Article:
Energy company Engie and the Belgian government have signed an intermediate agreement defining the terms of extending the operating life of the Doel 4 and Tihange 3 nuclear reactors, with a total capacity of 2 GW. The move, aimed at strengthening the security of electricity supply in Belgium, comes on the heels of last year’s decision to keep the two units running for another ten years.
The agreement, signed following a public consultation process, calls on both parties to use their best efforts to restart the nuclear units by November 2026. Under the 2003 nuclear phaseout act, all nuclear plants in Belgium are set to close by the end of 2025, according to the company’s website.
The deal, however, might apply as early as November 2025 if an announced relaxation of regulations is implemented effectively, which might mean that the reactors will not even be shut down before the planned restart.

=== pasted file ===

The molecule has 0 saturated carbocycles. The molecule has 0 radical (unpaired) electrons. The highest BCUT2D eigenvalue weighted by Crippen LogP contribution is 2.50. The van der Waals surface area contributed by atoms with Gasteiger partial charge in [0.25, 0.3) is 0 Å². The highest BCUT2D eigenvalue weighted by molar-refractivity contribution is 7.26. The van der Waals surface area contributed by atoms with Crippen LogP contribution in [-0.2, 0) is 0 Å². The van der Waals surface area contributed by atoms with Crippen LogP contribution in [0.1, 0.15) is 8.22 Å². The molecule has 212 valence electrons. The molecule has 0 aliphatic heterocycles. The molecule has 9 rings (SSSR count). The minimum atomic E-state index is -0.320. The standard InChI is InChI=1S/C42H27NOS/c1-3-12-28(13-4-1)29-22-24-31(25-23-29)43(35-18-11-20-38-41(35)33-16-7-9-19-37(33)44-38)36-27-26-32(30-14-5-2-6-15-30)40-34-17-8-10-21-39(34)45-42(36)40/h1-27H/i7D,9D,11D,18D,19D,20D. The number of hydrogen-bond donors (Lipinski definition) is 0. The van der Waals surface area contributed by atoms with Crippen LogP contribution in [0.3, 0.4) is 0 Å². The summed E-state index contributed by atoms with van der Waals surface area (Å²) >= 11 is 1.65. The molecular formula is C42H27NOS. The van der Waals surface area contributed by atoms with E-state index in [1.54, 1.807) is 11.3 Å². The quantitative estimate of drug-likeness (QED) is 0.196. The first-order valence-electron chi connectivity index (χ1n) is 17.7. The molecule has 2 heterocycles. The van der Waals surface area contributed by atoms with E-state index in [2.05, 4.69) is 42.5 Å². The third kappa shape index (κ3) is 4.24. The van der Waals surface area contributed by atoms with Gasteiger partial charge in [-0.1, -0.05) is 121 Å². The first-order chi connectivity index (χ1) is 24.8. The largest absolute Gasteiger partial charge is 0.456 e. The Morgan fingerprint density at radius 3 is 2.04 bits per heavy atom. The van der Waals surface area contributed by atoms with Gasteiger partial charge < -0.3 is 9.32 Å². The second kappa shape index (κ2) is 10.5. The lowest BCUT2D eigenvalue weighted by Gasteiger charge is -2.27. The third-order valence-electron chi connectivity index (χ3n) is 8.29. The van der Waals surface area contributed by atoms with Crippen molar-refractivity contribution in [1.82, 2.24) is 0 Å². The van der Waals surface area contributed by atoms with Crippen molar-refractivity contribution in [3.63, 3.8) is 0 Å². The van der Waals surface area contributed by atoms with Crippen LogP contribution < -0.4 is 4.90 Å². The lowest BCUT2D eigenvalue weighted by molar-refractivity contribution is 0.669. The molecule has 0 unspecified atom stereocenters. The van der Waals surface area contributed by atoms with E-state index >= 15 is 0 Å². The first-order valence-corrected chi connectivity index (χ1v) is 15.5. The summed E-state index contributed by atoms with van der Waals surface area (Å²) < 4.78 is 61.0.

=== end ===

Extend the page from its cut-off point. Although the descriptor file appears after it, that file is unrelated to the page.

The deal envisages balanced risk distribution between Engie and the government
The agreement also defines a business model of the extension with balanced risk allocation between Engie and the government, notably through a contract-for-difference (CfD) mechanism with incentives for the operator.
As a result of the transfer of all nuclear waste liabilities to the Belgian government, Engie will no longer be exposed to the evolution of future costs related to the treatment of waste, according to a press release from the company.
The signature of the definitive agreements is expected at the end of July.
Most EU countries are in favor of nuclear revival
Recently, Sweden changed its electricity mix target from “100% renewable” to “100% fossil-free,” paving the way for new nuclear reactors to be built.
Both Belgium and Sweden are among the large group of European Union (EU) countries that have joined France’s informal pro-nuclear bloc.